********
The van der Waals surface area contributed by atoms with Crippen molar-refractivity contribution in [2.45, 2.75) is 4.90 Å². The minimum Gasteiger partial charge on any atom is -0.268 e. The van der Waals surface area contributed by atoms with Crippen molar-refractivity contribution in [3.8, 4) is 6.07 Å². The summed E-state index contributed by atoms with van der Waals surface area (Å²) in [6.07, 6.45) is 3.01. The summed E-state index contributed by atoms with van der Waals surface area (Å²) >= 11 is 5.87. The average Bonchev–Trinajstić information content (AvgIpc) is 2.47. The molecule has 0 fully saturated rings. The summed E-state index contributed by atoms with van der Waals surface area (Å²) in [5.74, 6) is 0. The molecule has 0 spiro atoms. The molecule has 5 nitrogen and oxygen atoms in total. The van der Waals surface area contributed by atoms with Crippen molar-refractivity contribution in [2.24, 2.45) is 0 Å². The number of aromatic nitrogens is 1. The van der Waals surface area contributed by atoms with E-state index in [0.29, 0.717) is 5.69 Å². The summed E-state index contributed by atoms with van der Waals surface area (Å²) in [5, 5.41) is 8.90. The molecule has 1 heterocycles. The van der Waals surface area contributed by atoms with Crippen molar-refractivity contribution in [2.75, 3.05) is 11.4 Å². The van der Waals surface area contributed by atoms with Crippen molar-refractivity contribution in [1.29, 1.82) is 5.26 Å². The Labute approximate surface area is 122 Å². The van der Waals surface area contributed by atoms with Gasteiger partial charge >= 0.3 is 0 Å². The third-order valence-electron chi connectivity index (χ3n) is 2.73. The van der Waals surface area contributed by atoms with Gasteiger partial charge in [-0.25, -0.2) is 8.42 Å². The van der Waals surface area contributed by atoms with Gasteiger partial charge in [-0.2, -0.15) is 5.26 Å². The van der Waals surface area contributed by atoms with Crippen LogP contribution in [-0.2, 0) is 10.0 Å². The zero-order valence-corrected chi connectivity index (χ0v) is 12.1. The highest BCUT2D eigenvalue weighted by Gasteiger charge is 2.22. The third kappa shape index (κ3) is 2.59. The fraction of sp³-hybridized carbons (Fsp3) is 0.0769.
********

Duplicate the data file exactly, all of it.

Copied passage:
The van der Waals surface area contributed by atoms with Crippen molar-refractivity contribution in [2.45, 2.75) is 4.90 Å². The minimum Gasteiger partial charge on any atom is -0.268 e. The van der Waals surface area contributed by atoms with Crippen molar-refractivity contribution in [3.8, 4) is 6.07 Å². The summed E-state index contributed by atoms with van der Waals surface area (Å²) in [6.07, 6.45) is 3.01. The summed E-state index contributed by atoms with van der Waals surface area (Å²) >= 11 is 5.87. The average Bonchev–Trinajstić information content (AvgIpc) is 2.47. The molecule has 0 fully saturated rings. The summed E-state index contributed by atoms with van der Waals surface area (Å²) in [5.74, 6) is 0. The molecule has 0 spiro atoms. The molecule has 5 nitrogen and oxygen atoms in total. The van der Waals surface area contributed by atoms with Crippen molar-refractivity contribution in [2.24, 2.45) is 0 Å². The number of aromatic nitrogens is 1. The van der Waals surface area contributed by atoms with E-state index in [0.29, 0.717) is 5.69 Å². The summed E-state index contributed by atoms with van der Waals surface area (Å²) in [5, 5.41) is 8.90. The molecule has 1 heterocycles. The van der Waals surface area contributed by atoms with Crippen molar-refractivity contribution in [2.75, 3.05) is 11.4 Å². The van der Waals surface area contributed by atoms with Crippen molar-refractivity contribution in [1.29, 1.82) is 5.26 Å². The Labute approximate surface area is 122 Å². The van der Waals surface area contributed by atoms with Gasteiger partial charge >= 0.3 is 0 Å². The third-order valence-electron chi connectivity index (χ3n) is 2.73. The van der Waals surface area contributed by atoms with Gasteiger partial charge in [-0.25, -0.2) is 8.42 Å². The van der Waals surface area contributed by atoms with Gasteiger partial charge in [-0.2, -0.15) is 5.26 Å². The van der Waals surface area contributed by atoms with Crippen LogP contribution in [-0.2, 0) is 10.0 Å². The zero-order valence-corrected chi connectivity index (χ0v) is 12.1. The highest BCUT2D eigenvalue weighted by Gasteiger charge is 2.22. The third kappa shape index (κ3) is 2.59. The fraction of sp³-hybridized carbons (Fsp3) is 0.0769.